[erlang-questions] Erlang Cost Model
Fri Sep 18 10:17:42 CEST 2015
On Thu, Sep 17, 2015 at 6:13 PM, zxq9 <> wrote:
> On 2015年9月17日 木曜日 11:56:47 you wrote:
>> On 09/17, Eric des Courtis wrote:
>> >Regardless if concurrency and parallelism plays a role *I still need to
>> >know if an operation in a sequential process I am working on is O(1) or
>> >O(n)* or am I missing something?
Note that O(1) does not mean fast - it just means "constant" time
without knowing *what* the constant is this information is useless.
O(N) means the time depends linearly upon N - but again
I doubt if anybody really knows if a function is O(N) - when you run
out of cache or swap space it will certainly not be linear.
Knowing that a function is O(N) is meaningless for performance estimation
if you don't know the range of N AND the constant values involved AND
the scale factors.
If you notice *time and time again* when people say "will Erlang be
fast enough to do this" and "this" is described in vague terms of
"lot's of users"
"lot's of data" - I reply - "give me the numbers" and "don't guess measure"
You need to numerically quantity the problem AND the target computer.
Even with all the numbers available predictions should be taken with a
lorry-load of salt.
> So that comment I made about "case 1" where there are a "lot of options already"...
>> These values are way more worthwhile as a property of libraries than
>> language, since they're far more impacted by the choice of algorithm
>> taken there.
>> Let's look at a few modules:
>> 1. Queue
>> 2. Maps
>> 3. Dict
>> 4. Array
>> 5. Gb_trees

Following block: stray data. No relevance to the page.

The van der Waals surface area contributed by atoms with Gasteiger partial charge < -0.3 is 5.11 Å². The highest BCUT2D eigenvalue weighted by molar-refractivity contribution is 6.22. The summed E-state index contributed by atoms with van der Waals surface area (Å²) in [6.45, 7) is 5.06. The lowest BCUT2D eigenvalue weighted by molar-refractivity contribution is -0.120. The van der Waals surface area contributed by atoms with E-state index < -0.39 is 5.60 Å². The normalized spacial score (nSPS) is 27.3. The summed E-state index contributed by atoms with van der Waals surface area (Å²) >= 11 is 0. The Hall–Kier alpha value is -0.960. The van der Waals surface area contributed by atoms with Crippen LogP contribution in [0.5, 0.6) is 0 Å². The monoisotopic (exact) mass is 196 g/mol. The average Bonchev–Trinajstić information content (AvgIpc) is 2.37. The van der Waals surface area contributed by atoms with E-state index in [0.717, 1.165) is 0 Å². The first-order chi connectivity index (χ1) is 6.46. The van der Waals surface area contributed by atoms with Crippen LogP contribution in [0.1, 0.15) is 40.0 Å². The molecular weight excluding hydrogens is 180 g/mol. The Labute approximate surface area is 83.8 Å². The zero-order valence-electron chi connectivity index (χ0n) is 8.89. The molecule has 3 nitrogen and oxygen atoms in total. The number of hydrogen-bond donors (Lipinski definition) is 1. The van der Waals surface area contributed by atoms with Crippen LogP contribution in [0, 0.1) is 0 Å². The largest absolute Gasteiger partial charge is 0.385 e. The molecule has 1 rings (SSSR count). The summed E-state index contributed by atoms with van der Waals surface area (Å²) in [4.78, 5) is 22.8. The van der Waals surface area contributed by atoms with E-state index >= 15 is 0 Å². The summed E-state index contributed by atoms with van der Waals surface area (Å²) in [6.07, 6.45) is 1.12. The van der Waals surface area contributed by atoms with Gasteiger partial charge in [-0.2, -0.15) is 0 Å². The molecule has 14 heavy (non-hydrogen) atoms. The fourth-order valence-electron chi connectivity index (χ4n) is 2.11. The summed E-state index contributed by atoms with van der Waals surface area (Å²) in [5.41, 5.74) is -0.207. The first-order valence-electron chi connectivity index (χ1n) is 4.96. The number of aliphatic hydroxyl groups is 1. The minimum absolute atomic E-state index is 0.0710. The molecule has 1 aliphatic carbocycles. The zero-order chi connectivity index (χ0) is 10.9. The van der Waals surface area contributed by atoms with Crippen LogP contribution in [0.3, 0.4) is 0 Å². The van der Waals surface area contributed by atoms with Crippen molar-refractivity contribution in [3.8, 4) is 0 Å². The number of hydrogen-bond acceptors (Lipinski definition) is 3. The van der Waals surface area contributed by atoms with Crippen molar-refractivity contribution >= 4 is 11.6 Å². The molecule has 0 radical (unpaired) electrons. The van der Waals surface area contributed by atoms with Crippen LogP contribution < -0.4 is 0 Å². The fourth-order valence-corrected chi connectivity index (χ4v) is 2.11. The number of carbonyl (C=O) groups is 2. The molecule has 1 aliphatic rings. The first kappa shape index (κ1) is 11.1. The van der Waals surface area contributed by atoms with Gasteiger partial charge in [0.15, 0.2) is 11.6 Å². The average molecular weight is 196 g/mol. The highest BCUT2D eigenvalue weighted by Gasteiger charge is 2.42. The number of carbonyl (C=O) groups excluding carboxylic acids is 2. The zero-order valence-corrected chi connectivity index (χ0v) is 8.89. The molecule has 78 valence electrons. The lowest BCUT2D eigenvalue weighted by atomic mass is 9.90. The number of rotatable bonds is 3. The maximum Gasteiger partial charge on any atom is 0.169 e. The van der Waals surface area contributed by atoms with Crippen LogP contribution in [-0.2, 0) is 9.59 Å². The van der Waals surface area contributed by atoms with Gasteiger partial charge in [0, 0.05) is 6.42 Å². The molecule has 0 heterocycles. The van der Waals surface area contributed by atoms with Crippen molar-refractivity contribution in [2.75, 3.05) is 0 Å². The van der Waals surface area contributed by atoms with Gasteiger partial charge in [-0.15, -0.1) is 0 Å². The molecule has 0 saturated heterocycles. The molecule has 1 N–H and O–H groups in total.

>> 6. Sets
>> 7. Gb_sets
>> 8. ETS
>> 9. Orddict
>> 10. ordsets
>> 11. sofs
>> 12. Digraph
>> 13. lists:key* functions
>> 14. Proplists
>> 1. Message receiving (non-selective)
>> 2. Message receiving (selective)
>> 3. Sorting (lists:sort)
> These are costs specific to a particular operation happening on its own time, but tell you nothing meaningful about your system as a whole because all of this stuff is going on at once in different processes at different times. Sometimes you are in the situation where doubling your processing speed just means adding more cores. Sometimes not. You will either *know* at the outset of a project or *have no idea whether this is true* until you actually have something up and running that you can measure. Usually it is the latter.
> Very often you will find yourself able to approach a concurrent ideal after you've already got something implemented that does basically what you want, but not before. This is true whether or not you've got months of paid time to toy with an idea (HA HA! Like *that* ever happens!). It is nearly always faster to experiment with a prototype in Erlang than to just muse about it until the concept is perfect. Once you have a prototype, tweaking it is easy, and when that exists you can already measure stuff for real. This is why I am calling the *unqualified* utility of cost models into question.
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